RORY MCILROY DEDICATED THE OPEN to his mum Rosie but set his sights on the daddy of them all--completing the career Grand Slam at the Masters next year.

By carding a 71 to win by two shots from Sergio Garcia and Rickie Fowler at Hoylake, the Holywood star became only the third player after legends Jack Nicklaus and Tiger Woods to win three of the four majors by the age of 25. He also ended all speculation about his ability to prepare well and execute on a links course.

Now the little boy who used to wake his mother up by banging her on the head with a plastic club wants to go on and complete the set by winning the Masters next April. Not only that, he wants to take up the mantle of Tiger Woods and become golf’s next dominant player.

Dedicating his win to his mother, who saw him win a major for the first time. Rory said: “My mum hasn't been at the previous two major wins. It was just my dad. And it was just great to see her on the back of the 18th there and how much it meant to her. I was trying not to cry at the time because she was bawling her eyes out. The support of my parents has been incredible with the sacrifices that they made for me growing up.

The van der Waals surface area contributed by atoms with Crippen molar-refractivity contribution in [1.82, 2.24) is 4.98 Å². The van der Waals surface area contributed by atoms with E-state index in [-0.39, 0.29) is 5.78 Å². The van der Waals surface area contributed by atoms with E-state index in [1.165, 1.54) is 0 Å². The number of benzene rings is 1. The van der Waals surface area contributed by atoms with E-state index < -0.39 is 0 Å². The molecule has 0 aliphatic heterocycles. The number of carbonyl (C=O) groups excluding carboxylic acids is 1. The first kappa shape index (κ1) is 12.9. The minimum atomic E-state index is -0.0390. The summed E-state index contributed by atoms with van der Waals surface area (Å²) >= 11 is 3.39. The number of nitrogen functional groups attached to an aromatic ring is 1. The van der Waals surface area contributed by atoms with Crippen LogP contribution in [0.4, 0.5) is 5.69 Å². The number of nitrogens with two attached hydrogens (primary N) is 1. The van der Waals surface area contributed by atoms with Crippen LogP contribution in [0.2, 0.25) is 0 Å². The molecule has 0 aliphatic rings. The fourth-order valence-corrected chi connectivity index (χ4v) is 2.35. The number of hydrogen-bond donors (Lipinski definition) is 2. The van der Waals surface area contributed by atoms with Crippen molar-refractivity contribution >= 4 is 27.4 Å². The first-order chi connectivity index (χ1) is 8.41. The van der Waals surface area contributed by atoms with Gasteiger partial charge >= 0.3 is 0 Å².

“They're there for me at the worst of times, like this time last year after missing the cut at Muirfield, or the best of times walking off as the champion golfer of the year this year.”

The first wire to wire winner of the Open since Woods in 2005, McIlroy now looks set to become the game’s next dominant figure.